Patient with vaginal cancer with DDR mutation benefits from clinical trial
In March 2019, Shelly Busby began experiencing unusual vaginal bleeding. Frightened and concerned, she went to her OB/GYN for an examination and biopsy.
“There was something there that didn’t belong,” says Shelly, 67, a retired schoolteacher. “There was a tumor, and before I knew it, I was having surgery to have it removed.”
She was diagnosed with stage III vaginal cancer, for which there is currently no approved therapy. After undergoing chemotherapy and radiation therapy, Shelly thought she was cancer-free for about a month. Her scans and tests looked promising at first, but she wasn’t out of the woods: the cancer had begun to metastasize to her retroperitoneum and her abdominal lymph nodes.
Shelly booked a flight from her home in Colorado to Texas to meet with gynecologic oncologist Karen Lu, M.D., at MD Anderson, who wanted to start her on another chemotherapy regimen in hopes that it would keep the cancer at bay. However, the drug wasn’t covered by Medicare so they had to come up with a plan B.
“Dr. Lu said, ‘I have somebody I want you to meet.’ That person was Dr. Yap,” Shelly recalls.
Genomic sequencing targets the Achilles’ heel of cancer cells
Lu ordered a molecular test and liquid biopsy in March 2020 to check if Shelly had any genetic mutations that might be driving her cancer. The results revealed that she had a DNA damage response mutation, also called DDR.
Thanks to advanced genomic sequencing of cancer, researchers have been able to identify tumor-specific genetic alterations and biological changes that drive cancer growth. This allows them to recognize and exploit weak links in cancer DNA to target tumors selectively. Timothy Yap, M.D., associate professor of Investigational Cancer Therapeutics and medical director of MD Anderson’s Institute for Applied Cancer Science, is doing this is by targeting cancer cells’ ability to repair its DNA, a process called DNA damage response.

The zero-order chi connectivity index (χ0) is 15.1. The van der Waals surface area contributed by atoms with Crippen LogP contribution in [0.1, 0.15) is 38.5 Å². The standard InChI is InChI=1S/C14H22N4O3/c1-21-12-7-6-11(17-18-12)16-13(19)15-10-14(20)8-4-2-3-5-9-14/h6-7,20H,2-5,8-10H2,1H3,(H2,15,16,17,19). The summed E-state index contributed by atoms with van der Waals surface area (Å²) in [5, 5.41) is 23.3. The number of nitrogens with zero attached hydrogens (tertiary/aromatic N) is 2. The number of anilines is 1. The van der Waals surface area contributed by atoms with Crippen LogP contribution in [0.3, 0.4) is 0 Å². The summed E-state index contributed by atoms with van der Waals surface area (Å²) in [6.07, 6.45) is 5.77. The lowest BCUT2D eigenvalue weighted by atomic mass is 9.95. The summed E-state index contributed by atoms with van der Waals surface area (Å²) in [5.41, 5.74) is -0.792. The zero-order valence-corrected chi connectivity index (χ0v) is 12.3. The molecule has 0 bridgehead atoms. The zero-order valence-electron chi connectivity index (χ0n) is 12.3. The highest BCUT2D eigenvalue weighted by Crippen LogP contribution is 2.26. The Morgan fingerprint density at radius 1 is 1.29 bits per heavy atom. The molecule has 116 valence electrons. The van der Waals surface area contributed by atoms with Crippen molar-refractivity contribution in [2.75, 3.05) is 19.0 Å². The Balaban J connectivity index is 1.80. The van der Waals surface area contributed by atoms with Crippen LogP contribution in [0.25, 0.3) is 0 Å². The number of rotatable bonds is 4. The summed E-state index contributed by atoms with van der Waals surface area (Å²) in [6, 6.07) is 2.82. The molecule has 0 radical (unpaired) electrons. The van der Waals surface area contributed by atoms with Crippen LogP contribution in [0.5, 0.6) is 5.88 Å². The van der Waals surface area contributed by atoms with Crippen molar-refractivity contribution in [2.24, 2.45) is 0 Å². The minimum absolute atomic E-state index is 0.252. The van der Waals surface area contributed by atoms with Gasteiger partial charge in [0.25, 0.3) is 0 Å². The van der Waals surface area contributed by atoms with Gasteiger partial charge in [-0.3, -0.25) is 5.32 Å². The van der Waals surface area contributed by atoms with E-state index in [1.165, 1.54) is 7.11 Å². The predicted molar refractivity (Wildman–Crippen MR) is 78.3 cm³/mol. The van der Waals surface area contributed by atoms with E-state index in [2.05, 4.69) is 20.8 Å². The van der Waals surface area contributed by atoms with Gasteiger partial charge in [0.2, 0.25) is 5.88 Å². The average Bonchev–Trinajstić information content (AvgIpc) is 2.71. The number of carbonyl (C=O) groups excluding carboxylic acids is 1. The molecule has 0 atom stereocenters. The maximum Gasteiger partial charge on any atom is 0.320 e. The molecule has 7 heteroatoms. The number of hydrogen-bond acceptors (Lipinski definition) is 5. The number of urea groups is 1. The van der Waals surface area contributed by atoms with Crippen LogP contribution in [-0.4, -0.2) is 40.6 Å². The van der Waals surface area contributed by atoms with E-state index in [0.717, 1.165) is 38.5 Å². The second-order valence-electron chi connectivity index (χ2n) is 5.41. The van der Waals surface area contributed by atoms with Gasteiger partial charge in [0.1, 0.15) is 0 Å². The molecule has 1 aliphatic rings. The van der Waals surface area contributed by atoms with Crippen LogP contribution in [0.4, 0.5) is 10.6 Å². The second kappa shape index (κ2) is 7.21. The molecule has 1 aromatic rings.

Because cancer cells replicate uncontrollably and more rapidly, their DNA is more prone to damage than normal cells. Like an addiction, cancers with certain mutations become heavily dependent on these repair pathways to activate the DDR mechanism. Without it, the cancer cells would fall apart and die.
PARP is one of the repair proteins that initiates the DNA damage response process. PARP inhibitors, such as olaparib and niraparib, are a class of DDR inhibitor drugs that have already been approved by the Food and Drug Administration to treat certain types of BRCA-mutated cancers, including advanced ovarian, breast, prostate and pancreatic cancers.
However, targeting BRCA mutated tumors with PARP inhibitors are just the tip of the iceberg, Yap says. Researchers are discovering new targets and developing potent and effective therapies against these key cancer vulnerabilities. The ATR repair protein is one of the other major DNA repair pathways that has emerged as a promising target to develop drugs against.